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The Bachelor of Arts


The Collegium

Curriculum for BA and Schedule- temp.png


Semesters There is a 14-week fall semester, a 1-month January term, and a 14-week spring semester.  All semesters/terms are required of every student.



  • At the end of the sophomore year, all students will earn an Associate of Arts degree (63 credits). 

  • At the end of the senior year, all students will earn a Bachelor of Arts Degree (132 credits). 



There are no majors in the curriculum. 


Career Preparation

There is an erroneous but commonly held notion that students must have professional degrees to be employable.  This is true for a handful of certain disciplines, such as engineering.  However, for the vast majority of positions in the work force today, a liberal arts degree is ideal preparation.  A 2016 Forbes article points to the following qualities that employers seek when hiring:

  • Self-direction

  • Ability to point to successes

  • Self-knowledge of strengths

  • Ability to think independently

  • Ability to problem-solve

  • Ambition

  • Proactivity

  • Happiness in learning new things

  • Goal-oriented behavior

  • Ability to work well on a team

  • Responsibility.




These qualities are the domain of a liberal arts education.  That is to say, a liberal arts education is, in and of itself, excellent preparation for many careers.

Pre-Professional Preparation

Although the curriculum of the Collegium is an unapologetically liberal arts program, there are certain characteristics of both the curriculum and the advising process that will prepare students to prepare for work in some professional areas:

  • Business Students will work in the Collegium’s auxiliary enterprise, Heavenly Roast Coffee. This work will give students experiential learning in the areas of production, marketing, sales, management, operations, accounting, and budgeting. 

  • Music -  A small number of students will have the opportunity to do some musical study beyond the actual curriculum.  These students will be accepted into this study by audition.  The curriculum will include some applied instruments study (taken at additional cost); music theory; a more intensive music history sequence, and some formal training in chant.  The curriculum will not equate to a music major in a school of music.  Rather it will be more like an intensive minor. 



There are no formal minors in the curriculum.  Students wishing to do additional professional study will be assisted with advising that will help them to accomplish this with summer study at another institution.  For example:​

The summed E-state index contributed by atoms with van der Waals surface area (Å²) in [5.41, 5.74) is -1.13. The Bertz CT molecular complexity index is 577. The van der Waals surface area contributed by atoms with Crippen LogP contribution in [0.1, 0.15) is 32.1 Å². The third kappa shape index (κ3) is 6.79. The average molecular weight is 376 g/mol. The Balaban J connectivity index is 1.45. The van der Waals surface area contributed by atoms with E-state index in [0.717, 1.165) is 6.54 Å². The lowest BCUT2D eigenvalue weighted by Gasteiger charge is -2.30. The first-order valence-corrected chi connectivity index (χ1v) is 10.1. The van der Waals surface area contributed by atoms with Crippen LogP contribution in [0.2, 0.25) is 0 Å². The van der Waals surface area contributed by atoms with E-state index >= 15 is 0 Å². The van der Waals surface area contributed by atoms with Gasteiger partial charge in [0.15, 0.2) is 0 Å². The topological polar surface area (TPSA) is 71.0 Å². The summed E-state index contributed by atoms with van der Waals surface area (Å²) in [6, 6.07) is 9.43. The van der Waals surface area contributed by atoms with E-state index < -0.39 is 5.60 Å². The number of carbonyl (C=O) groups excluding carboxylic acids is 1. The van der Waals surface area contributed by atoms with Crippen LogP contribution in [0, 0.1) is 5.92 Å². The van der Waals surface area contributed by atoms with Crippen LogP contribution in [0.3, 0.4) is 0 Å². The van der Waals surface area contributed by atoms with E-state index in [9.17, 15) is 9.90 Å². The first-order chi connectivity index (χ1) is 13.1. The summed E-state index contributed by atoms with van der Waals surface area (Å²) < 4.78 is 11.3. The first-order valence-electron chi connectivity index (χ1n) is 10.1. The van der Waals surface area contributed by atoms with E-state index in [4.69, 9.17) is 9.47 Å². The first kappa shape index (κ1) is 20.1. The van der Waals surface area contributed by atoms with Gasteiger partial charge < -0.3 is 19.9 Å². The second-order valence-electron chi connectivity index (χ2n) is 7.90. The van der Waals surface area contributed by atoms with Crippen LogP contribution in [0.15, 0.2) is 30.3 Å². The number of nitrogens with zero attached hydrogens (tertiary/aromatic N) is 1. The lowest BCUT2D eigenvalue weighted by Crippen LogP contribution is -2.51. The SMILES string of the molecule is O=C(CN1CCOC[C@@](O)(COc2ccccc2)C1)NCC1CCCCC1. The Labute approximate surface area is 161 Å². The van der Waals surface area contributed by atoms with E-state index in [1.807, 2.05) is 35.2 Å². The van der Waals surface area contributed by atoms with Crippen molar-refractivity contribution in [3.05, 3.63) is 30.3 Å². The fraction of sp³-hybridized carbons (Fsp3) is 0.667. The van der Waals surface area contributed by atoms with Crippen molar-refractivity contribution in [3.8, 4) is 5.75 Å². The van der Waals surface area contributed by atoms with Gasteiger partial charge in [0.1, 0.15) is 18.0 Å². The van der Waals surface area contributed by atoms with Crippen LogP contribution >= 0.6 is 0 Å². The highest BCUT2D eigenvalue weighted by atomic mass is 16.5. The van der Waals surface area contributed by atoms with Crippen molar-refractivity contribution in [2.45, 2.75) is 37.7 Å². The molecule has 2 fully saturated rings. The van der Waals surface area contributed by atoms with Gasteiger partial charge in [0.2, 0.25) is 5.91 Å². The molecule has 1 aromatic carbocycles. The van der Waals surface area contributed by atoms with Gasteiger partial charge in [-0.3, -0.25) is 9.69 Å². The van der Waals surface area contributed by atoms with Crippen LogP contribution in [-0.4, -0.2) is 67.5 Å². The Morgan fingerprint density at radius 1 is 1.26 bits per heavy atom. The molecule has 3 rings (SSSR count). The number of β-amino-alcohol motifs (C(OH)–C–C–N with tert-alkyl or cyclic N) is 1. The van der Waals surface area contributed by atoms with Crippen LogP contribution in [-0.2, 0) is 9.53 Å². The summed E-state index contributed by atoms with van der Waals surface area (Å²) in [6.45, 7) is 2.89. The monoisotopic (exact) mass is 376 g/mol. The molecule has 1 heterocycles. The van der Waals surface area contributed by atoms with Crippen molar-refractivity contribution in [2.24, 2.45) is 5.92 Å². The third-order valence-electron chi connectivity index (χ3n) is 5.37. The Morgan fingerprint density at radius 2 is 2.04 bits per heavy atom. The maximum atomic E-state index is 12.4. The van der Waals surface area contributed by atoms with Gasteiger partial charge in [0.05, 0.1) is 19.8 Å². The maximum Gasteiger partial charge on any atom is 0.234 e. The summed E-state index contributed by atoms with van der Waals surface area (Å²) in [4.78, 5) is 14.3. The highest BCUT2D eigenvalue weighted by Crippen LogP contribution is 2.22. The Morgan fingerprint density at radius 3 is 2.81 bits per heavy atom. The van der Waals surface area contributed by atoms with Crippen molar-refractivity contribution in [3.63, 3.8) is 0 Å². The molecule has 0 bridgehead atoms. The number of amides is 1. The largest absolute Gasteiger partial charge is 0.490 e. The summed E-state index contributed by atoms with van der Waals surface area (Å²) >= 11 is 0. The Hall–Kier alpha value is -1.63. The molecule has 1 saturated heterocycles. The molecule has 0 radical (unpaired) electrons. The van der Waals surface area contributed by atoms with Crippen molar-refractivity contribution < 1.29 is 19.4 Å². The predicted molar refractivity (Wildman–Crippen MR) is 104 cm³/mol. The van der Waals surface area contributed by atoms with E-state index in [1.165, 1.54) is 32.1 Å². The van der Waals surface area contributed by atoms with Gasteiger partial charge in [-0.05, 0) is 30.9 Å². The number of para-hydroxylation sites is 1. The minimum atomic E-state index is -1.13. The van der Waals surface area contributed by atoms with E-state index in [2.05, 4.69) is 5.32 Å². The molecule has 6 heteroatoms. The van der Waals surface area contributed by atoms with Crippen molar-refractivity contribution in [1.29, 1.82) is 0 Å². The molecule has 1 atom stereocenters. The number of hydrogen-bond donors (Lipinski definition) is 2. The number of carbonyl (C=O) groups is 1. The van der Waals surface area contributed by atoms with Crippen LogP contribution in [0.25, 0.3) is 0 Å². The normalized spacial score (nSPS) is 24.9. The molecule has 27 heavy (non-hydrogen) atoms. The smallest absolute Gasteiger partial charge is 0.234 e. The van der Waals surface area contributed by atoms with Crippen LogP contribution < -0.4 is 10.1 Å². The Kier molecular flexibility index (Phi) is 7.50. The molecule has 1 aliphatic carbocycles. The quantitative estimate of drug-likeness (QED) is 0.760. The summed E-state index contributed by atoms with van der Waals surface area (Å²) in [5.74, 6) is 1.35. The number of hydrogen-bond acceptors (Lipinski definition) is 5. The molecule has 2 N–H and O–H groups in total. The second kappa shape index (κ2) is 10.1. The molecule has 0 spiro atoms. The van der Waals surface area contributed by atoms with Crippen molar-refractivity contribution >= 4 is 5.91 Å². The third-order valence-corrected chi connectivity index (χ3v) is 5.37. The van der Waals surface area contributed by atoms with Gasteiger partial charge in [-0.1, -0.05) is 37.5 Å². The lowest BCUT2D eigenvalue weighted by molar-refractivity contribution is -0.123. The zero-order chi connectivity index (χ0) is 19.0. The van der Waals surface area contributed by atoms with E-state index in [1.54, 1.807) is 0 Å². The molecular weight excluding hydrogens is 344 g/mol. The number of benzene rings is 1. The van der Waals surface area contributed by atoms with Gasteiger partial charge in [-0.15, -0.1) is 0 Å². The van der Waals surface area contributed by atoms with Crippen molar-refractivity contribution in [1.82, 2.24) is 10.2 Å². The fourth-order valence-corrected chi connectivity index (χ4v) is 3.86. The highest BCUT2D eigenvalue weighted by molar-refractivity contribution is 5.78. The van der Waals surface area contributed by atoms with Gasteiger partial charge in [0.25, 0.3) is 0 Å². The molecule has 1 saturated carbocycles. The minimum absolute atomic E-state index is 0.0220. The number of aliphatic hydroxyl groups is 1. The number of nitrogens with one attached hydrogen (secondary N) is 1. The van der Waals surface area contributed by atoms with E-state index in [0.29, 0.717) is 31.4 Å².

• Pre-Med – Any student can qualify to apply for most medical schools (MD degree – other medical degrees have slightly different requirements) with the following courses, which can be taken during summers at another approved institution:

    • 2 General Chemistry courses

    • General Biology

    • Organic Chemistry

    • 2 Physics courses

    • Biochemistry

    • An advanced math course.

    In addition, we will work with "pre-med" students to take some of these math courses at the

    nearby College of Central Florida in place of the regular math and science courses at the

    Collegium whenever this is possible.​

  • Pre-Law – There are no specific courses required for law school.  However, taking a summer course to prepare for the LSAT exam is recommended.


These are given simply as examples.  The Collegium will work with students who are interested in professional career preparation to make sure that these students are taking any courses that they might need during the summers.


Course Delivery

The college is, and must be, a residential program in order to fulfill its mission as a formative institution.  There are residential faculty to assist with that formation, to instruct students in courses, and to take care of the various administrative needs of the college.


In addition, a small number of part-time faculty – individuals who are qualified and who meet that standards of commitment to the mission, goals and policies of the college – are hired from around the globe to teach courses through streaming technology.  The courses are “live;” students gather in classrooms, and instructors stream into the classes from distant locations.  The technology exists today that allows such classes to be taught by qualified and committed faculty whom the college cannot afford to hire on a full-time basis.  The technology also exists today that enables such classes to be as interactive as if the instructors were physical present and to be of a quality that is indistinguishable from courses in which the instructors are physically present.



The college will seek accreditation from the Southern Association of Colleges and Schools (SACS), the regional accrediting body for the South, as soon as SACS guidelines permit.  In the meantime, the college is already preparing for the accreditation process.

****See Thomas E. Woods, Jr., How the Catholic Church Built Western Civilization (Washington, DC: Regnery Publishing, 2005), also Edward Schaefer, Catholic Music Through the Ages (Mundelein, IL: Hillenbrand Books, 2008).

*****“He that loveth not knoweth not God: for God is charity.” (1 John 4:8)


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